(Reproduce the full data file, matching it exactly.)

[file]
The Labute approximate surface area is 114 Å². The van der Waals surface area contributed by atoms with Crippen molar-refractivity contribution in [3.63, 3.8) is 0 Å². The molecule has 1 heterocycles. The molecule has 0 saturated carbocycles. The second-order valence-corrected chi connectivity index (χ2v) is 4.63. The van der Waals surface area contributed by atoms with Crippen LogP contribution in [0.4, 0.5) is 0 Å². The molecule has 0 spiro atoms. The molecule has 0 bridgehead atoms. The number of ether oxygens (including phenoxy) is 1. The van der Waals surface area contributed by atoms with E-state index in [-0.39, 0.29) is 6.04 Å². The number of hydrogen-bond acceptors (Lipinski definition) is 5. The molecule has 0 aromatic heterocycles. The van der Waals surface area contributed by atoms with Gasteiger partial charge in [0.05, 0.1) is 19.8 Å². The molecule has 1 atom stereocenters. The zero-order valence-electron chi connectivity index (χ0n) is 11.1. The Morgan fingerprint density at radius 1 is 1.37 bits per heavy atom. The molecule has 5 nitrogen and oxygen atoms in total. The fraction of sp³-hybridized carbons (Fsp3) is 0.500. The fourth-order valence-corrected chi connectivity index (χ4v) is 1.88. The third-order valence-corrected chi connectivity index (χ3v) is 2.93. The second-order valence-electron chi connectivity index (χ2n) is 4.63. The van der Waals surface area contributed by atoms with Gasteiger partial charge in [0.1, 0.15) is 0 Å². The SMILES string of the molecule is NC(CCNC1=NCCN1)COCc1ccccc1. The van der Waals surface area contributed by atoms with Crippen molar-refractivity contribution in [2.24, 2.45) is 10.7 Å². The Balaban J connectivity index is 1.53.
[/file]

The Labute approximate surface area is 114 Å². The van der Waals surface area contributed by atoms with Crippen molar-refractivity contribution in [3.63, 3.8) is 0 Å². The molecule has 1 heterocycles. The molecule has 0 saturated carbocycles. The second-order valence-corrected chi connectivity index (χ2v) is 4.63. The van der Waals surface area contributed by atoms with Crippen LogP contribution in [0.4, 0.5) is 0 Å². The molecule has 0 spiro atoms. The molecule has 0 bridgehead atoms. The number of ether oxygens (including phenoxy) is 1. The van der Waals surface area contributed by atoms with E-state index in [-0.39, 0.29) is 6.04 Å². The number of hydrogen-bond acceptors (Lipinski definition) is 5. The molecule has 0 aromatic heterocycles. The van der Waals surface area contributed by atoms with Gasteiger partial charge in [0.05, 0.1) is 19.8 Å². The molecule has 1 atom stereocenters. The zero-order valence-electron chi connectivity index (χ0n) is 11.1. The Morgan fingerprint density at radius 1 is 1.37 bits per heavy atom. The molecule has 5 nitrogen and oxygen atoms in total. The fraction of sp³-hybridized carbons (Fsp3) is 0.500. The fourth-order valence-corrected chi connectivity index (χ4v) is 1.88. The third-order valence-corrected chi connectivity index (χ3v) is 2.93. The second-order valence-electron chi connectivity index (χ2n) is 4.63. The van der Waals surface area contributed by atoms with Gasteiger partial charge in [0.1, 0.15) is 0 Å². The SMILES string of the molecule is NC(CCNC1=NCCN1)COCc1ccccc1. The van der Waals surface area contributed by atoms with Crippen molar-refractivity contribution in [2.24, 2.45) is 10.7 Å². The Balaban J connectivity index is 1.53.